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Novel hemotropic mycoplasmas are widespread and genetically diverse in vampire bats

  • D. V. VOLOKHOV (a1), D. J. BECKER (a2) (a3), L. M. BERGNER (a4), M. S. CAMUS (a5), R. J. ORTON (a4) (a6), V. E. CHIZHIKOV (a1), S. M. ALTIZER (a2) (a3) and D. G. STREICKER (a2) (a4) (a6)...

Summary

Bats (Order: Chiroptera) have been widely studied as reservoir hosts for viruses of concern for human and animal health. However, whether bats are equally competent hosts of non-viral pathogens such as bacteria remains an important open question. Here, we surveyed blood and saliva samples of vampire bats from Peru and Belize for hemotropic Mycoplasma spp. (hemoplasmas), bacteria that can cause inapparent infection or anemia in hosts. 16S rRNA gene amplification of blood showed 67% (150/223) of common vampire bats (Desmodus rotundus) were infected by hemoplasmas. Sequencing of the 16S rRNA gene amplicons revealed three novel genotypes that were phylogenetically related but not identical to hemoplasmas described from other (non-vampire) bat species, rodents, humans, and non-human primates. Hemoplasma prevalence in vampire bats was highest in non-reproductive and young individuals, did not differ by country, and was relatively stable over time (i.e., endemic). Metagenomics from pooled D. rotundus saliva from Peru detected non-hemotropic Mycoplasma species and hemoplasma genotypes phylogenetically similar to those identified in blood, providing indirect evidence for potential direct transmission of hemoplasmas through biting or social contacts. This study demonstrates vampire bats host several novel hemoplasmas and sheds light on risk factors for infection and basic transmission routes. Given the high frequency of direct contacts that arise when vampire bats feed on humans, domestic animals, and wildlife, the potential of these bacteria to be transmitted between species should be investigated in future work.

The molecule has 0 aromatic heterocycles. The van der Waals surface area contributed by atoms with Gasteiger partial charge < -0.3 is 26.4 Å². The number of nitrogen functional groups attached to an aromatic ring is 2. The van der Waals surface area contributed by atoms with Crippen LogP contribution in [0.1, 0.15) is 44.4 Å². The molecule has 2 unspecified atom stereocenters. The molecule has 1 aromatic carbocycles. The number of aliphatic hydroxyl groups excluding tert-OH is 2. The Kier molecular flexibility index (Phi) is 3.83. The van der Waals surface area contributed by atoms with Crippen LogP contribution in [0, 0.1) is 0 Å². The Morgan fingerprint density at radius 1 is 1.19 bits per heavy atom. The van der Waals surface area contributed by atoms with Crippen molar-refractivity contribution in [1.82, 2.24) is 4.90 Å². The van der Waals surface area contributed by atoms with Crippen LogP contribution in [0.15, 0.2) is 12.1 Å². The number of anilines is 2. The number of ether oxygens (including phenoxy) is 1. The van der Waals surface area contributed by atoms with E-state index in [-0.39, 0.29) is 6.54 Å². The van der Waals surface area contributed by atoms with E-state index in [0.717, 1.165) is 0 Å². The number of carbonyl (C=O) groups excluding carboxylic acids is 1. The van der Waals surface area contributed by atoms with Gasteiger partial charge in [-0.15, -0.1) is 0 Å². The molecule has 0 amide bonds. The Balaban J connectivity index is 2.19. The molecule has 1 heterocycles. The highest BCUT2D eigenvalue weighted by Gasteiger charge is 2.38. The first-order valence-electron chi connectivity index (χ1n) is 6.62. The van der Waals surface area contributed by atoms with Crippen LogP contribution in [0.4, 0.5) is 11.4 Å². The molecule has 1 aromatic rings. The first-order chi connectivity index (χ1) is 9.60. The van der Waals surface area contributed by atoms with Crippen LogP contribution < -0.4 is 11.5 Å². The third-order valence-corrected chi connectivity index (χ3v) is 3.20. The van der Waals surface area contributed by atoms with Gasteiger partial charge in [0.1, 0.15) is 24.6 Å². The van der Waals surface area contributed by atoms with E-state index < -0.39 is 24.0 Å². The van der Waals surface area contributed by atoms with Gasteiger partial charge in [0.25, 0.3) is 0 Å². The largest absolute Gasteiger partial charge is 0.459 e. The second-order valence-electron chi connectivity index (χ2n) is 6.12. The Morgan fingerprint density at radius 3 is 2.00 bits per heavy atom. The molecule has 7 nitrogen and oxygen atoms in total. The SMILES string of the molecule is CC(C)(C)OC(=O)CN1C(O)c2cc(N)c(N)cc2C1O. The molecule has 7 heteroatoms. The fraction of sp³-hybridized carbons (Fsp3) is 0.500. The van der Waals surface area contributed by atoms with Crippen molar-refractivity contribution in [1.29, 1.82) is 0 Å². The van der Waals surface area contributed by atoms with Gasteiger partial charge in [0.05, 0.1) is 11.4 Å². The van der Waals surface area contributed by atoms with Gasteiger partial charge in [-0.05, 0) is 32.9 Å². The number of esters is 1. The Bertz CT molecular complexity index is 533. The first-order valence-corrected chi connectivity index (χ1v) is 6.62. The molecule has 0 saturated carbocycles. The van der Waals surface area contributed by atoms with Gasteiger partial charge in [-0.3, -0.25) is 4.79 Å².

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Copyright

Corresponding author

*Author for correspondence: D. V. Volokhov, The US Food and Drug Administration, Center for Biologics Evaluation and Research, Laboratory of Method Development, 10903 New Hampshire Avenue, Building 52, Room 1120, Silver Spring, MD 20993-0002, USA. (Email: dmitriy.volokhov@fda.hhs.gov)

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Both authors contributed equally to this work.

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Novel hemotropic mycoplasmas are widespread and genetically diverse in vampire bats

  • D. V. VOLOKHOV (a1), D. J. BECKER (a2) (a3), L. M. BERGNER (a4), M. S. CAMUS (a5), R. J. ORTON (a4) (a6), V. E. CHIZHIKOV (a1), S. M. ALTIZER (a2) (a3) and D. G. STREICKER (a2) (a4) (a6)...

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